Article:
A 17th century watermill, with almost 2 hectares of land,
nestling in the midst of Brittany’s Trégor region
Tréguier, COTES-D'ARMOR brittany 22220 FR

Location

The emblematic character of Anatole-Le-Braz, French writer and lecturer in literature as well as folklore specialist in the Breton language, still hovers over the Trégor region that he loved so much and that took pride of place in his work. For instance, when talking about his great grandmother on his mother’s side, born in this very mill that bears witness to the flax breaking and scutching industry, he said: “Through her, I have descended from a bishop’s miller, of which I am very proud.” This property, constructed on the bank of a tributary of the river Jaudy, stands in a verdant setting half-way between Paimpol and Perros-Guirec. Less than 10 minutes away from the town of Tréguier, the historic capital of the Trégor region, which has all daily shops and amenities. 15 minutes from Lannion TGV train station, with its 3½-hour links to Paris. And lastly, less than 20 minutes from Penvenan’s fine sandy beaches.

Description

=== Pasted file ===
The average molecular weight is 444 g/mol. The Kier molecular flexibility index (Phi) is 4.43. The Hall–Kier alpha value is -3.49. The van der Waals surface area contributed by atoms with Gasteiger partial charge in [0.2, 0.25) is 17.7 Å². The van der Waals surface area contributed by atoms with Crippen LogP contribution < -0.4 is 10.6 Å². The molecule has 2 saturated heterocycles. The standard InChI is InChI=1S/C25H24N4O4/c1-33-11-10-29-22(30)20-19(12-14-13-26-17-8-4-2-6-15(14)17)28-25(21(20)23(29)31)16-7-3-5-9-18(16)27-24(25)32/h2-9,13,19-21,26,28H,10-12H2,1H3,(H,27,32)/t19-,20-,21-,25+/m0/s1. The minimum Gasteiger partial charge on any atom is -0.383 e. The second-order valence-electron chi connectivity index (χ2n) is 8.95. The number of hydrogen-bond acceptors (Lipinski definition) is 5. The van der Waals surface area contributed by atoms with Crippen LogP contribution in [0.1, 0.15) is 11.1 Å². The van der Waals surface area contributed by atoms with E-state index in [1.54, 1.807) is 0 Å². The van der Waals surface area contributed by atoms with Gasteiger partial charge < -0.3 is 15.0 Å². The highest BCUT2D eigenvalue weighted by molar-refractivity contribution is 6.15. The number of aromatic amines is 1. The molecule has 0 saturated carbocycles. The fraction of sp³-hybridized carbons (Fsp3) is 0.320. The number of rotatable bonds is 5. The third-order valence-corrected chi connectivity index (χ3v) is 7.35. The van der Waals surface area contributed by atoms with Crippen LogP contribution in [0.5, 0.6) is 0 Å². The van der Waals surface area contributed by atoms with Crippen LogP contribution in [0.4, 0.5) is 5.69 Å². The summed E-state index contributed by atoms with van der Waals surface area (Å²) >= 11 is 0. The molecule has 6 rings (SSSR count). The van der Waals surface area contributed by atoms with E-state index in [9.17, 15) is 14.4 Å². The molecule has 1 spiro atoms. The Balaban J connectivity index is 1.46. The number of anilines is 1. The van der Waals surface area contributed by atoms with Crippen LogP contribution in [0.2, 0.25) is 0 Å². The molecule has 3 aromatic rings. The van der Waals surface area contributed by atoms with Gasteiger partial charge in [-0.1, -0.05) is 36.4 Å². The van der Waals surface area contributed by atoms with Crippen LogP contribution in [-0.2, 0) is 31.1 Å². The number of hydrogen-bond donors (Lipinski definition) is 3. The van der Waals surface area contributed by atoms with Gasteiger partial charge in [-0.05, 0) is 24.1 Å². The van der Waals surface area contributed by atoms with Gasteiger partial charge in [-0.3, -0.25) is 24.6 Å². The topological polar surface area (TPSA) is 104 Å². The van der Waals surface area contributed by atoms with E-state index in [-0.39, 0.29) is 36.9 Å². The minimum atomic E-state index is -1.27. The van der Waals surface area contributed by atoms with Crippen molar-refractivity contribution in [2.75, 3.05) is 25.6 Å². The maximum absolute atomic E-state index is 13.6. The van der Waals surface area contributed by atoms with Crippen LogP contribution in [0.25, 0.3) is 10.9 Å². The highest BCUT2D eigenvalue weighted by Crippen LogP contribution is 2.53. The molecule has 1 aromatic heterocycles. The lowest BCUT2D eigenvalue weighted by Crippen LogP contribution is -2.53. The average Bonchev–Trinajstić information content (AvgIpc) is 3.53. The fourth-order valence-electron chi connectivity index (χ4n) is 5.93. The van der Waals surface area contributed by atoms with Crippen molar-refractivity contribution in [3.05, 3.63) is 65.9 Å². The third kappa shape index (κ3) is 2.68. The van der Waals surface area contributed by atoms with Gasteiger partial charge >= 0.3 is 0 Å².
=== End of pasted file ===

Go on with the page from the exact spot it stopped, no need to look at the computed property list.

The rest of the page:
This property is set in the hollow of a furrow made by a tributary, with features that are not usually found in Brittany. In fact, to the left of the buildings, the river, flowing wide and slow, crosses the meadows further downstream in long meanders. To the right, the steep, wooded and maintained relief stands out like a natural rampart. The riverine vegetation along this river comprises herbaceous plants, shrubs and tall trees. The surroundings are peaceful and completely unoverlooked. The sea and the Jaudy estuary are nearby, but the limit to the saltiness of the water is right by the mill. The tidal movement means that the landscape is constantly changing. The mill and its house are to be found at the end of a no-through track suitable for cars. Shady, grassy and gently sloping, it is used but by the property owners. The buildings dominate the water and are protected by a low wall and a bushy hedge. The leisure gardens are terraced. The millrace, a little, man-made, diversion canal still in use and running parallel to the river, takes water under the arch of the house to the mill gable. The wheel is no longer in existence, but there are still some vestiges of the mechanism. In the background, an aqueduct bridge, constructed in the early 12th century to supply water to the town of Tréguier, catches the eye. It is characterised by a single level of arcades. The piers as well as the semi-circular arches are still intact. The keystone and the voussoirs are perfectly preserved. Nowadays, it is listed as a French Historic Monument and is regularly maintained by the commune to which it belongs. The track leading to the property continues under the aqueduct bridge, coming to an end on a lower level. A few outbuildings on either side are used for storing equipment and firewood.